Incidences of OCD:

  • According to the World Health Organization (WHO), OCD affects around 1-2% of the population worldwide, making it a common mental disorder.
  • In the United States, OCD is one of the most common mental disorders, affecting millions of people.

Response to Treatments Over Time:

  • Studies have shown that cognitive-behavioral therapy (CBT) and medications, particularly selective serotonin reuptake inhibitors (SSRIs), effectively reduce or eliminate OCD symptoms.
  • Medications, such as SSRIs, tend to work more quickly, with results typically seen within 4-8 weeks.
  • CBT tends to be slower to take effect, but it is associated with a lower risk of relapse than medications alone and is a good option for those who wish to avoid taking medication.
  • Treatments for OCD can be effective in reducing symptoms. Still, it is important to note that OCD is a chronic condition, so ongoing therapy or medication may be needed to maintain symptom relief.

It’s also worth noting that response to treatment can vary significantly among individuals; it’s important to consult with a mental health professional to determine the best course of treatment for each individual.

Treatment and Management of OCD

Effective treatments for OCD are available and can significantly reduce or eliminate symptoms. The primary treatment for OCD is cognitive-behavioral therapy (CBT), a type of psychotherapy that focuses on identifying and changing negative patterns of thought and behavior.

Medications, particularly selective serotonin reuptake inhibitors (SSRIs), are also commonly used to treat OCD. These drugs increase serotonin levels, a neurotransmitter that regulates mood and behavior, in the brain. In addition to therapy and medication, self-help strategies such as stress management, relaxation techniques, and mindfulness can also help manage OCD symptoms.

Deep Transcranial Magnetic Stimulation (Deep TMS™) is a noninvasive treatment that uses magnetic fields to stimulate nerve cells in the brain. It has been FDA-cleared as a treatment for OCD, alongside cognitive-behavioral therapy and medications such as selective serotonin reuptake inhibitors (SSRIs). Deep TMS is particularly effective for individuals who have not responded to traditional treatment methods, or who cannot tolerate the side effects of medications.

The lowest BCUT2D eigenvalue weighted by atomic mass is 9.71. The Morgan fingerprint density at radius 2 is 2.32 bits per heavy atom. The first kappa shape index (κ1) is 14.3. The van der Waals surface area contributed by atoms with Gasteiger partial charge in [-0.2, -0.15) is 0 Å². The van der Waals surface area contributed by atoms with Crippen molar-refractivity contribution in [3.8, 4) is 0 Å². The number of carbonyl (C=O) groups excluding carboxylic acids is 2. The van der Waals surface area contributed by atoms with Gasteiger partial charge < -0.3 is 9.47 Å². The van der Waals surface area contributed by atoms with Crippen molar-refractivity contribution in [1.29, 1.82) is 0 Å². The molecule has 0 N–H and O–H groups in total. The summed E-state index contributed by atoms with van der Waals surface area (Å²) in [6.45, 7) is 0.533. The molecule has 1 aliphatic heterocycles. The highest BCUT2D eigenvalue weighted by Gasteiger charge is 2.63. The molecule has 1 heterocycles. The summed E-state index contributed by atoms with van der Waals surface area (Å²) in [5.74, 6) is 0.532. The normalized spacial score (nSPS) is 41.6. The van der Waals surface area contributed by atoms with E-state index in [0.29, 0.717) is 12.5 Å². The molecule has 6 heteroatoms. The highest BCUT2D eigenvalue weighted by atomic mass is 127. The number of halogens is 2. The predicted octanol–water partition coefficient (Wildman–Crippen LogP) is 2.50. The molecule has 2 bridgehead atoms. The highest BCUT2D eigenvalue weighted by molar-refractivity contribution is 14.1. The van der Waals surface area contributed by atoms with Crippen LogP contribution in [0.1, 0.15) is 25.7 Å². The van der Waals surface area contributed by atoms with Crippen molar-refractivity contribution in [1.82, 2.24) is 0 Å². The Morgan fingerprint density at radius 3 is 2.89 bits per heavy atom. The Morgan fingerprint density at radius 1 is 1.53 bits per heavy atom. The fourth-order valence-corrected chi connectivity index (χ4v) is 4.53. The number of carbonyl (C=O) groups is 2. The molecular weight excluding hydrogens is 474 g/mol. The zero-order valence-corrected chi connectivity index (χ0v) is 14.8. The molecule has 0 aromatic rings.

One of the most notable benefits of Deep TMS is its clinically-backed safety and efficacy, with few reported side effects, as it is noninvasive procedure, no anesthesia is required and it doesn’t have the same side effects as medication. Some small, temporary discomfort on the scalp might be experienced where the magnetic coil is held.

Deep TMS uses a magnetic field to stimulate nerve cells in the brain, specifically targeting the area believed to be involved in OCD symptoms, called the orbitofrontal cortex. This treatment modifies the activity in this area, reducing the symptoms of OCD. Deep TMS is usually given 5 times a week for 4-6 weeks, for around 20 minutes per session.


In conclusion, OCD is a common, chronic mental health condition affecting millions of people. Despite its complexity, research has made considerable progress in understanding its symptoms, causes, and effective treatments. By gaining a deeper understanding of OCD, individuals can work towards developing effective coping mechanisms to manage their symptoms better and improve their overall quality of life.